October 31, 2020

Mt. Lemmon High Jinks

 This summer the Bighorn Fire scorched most of Tucson's iconic Mt. Lemmon. The north side in particular has been decimated and all trails remain closed to access. However, there was a glimmer of hope as the dirt Control Rd. reopened providing a way up/down the mountain from the Oracle side on the northeast.

I wanted to not only check out the road condition, but also witness the fire damage first-hand, so I planned an out-n-back ride from American Flag Ranch with the added bonus of making the side trip up to High Jinks Ranch where I would join the Arizona Trail, AZT, back down to the car. This would substitute as the route for anyone taking on the Arizona Trail Race while Oracle Ridge remains off limits.

Of course, like I tend to do on solo rides, I slept in too long and started my ride about 1 1/2 hours later than I wanted. Sorry, K, I'll still try to make it home for dinner...-ish.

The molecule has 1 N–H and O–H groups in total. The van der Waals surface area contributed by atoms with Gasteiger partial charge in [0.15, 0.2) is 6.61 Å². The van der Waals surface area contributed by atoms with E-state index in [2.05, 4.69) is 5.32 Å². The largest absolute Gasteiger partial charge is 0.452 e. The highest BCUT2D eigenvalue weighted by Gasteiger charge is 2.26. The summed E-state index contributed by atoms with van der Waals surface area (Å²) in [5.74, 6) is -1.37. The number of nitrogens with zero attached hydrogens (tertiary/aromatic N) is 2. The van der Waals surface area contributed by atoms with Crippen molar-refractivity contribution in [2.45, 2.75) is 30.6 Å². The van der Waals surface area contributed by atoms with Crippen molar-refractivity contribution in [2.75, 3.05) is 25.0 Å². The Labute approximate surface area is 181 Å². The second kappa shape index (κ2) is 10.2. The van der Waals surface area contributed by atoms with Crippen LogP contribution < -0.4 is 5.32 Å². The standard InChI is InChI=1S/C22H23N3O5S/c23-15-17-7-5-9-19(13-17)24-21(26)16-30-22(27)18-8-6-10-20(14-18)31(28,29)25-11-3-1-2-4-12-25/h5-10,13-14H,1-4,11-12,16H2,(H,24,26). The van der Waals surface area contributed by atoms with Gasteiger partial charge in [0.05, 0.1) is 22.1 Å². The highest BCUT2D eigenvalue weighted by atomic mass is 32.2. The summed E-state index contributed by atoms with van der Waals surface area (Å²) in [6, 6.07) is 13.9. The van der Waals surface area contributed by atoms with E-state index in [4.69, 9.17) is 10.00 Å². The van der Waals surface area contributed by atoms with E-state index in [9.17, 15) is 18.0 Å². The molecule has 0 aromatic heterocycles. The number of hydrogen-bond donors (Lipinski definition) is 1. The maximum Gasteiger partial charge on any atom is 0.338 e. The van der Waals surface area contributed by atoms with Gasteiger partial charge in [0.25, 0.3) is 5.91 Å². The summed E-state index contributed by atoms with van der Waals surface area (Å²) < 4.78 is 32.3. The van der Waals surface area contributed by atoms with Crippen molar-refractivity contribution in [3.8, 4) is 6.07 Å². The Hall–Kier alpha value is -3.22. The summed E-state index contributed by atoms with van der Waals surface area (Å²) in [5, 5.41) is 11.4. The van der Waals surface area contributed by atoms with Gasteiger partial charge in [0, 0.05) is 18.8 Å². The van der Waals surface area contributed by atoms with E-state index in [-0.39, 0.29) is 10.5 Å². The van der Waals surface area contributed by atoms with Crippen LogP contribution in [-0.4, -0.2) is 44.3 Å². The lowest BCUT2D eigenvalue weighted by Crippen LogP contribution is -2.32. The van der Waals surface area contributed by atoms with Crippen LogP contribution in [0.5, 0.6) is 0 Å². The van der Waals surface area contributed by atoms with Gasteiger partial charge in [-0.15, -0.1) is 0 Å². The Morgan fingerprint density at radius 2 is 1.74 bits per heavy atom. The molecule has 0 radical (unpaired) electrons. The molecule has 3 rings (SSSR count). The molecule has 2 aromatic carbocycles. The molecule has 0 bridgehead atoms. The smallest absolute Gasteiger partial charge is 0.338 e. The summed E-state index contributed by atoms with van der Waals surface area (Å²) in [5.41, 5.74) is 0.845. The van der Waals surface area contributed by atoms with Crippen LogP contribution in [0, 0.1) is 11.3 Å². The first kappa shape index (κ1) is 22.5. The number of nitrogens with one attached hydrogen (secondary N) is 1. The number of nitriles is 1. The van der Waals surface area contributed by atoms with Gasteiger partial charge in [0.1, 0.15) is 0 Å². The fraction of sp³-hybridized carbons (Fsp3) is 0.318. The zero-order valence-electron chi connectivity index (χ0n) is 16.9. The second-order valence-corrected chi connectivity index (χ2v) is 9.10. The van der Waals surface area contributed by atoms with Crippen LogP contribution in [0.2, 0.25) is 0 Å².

What's this?!? The Circle K in Oracle closest to the AZT. CLOSED. Drat. The one on the far end of town is open 24 hours.

The iconic sign at American Flag Ranch trailhead. I'd be finishing today's ride by cruising underneath.

A couple miles of pavement brought me here: Arizona Zipline Adventures. It's not far from the AZT,  has food & is known to have some bike supplies if in a pinch.

The first dozen or so miles undulate along the foothills, but it was evident how far down the slope the fire encroached.

The popular Peppersauce Campground was spared, not by much though.

The steel cow signals the start of the main climb, but one short downhill is tucked in there.

What is this?? Actual running water!! It's been so dry here lately, I was shocked to see this near Gibb Wash or maybe it was Gibb Wash.

Higher up the charred remains linger.

Still some green hanging around.

I can't image the scene here back in June.

Crystal Spring trail, currently closed.

At least the sign is still intact.

This was a welcomed sight. Tall green trees, perhaps most of this area was more of a low intensity burn?

Oracle Ridge trailhead.

Looking up Oracle Ridge. I'm very curious to see how this trail fared, but it'll have to wait until at least mid-2021 for access.

These next few shots are all near the Summerhaven Fire Station. A huge thank you to the men & women who fought hard to save this mountaintop community.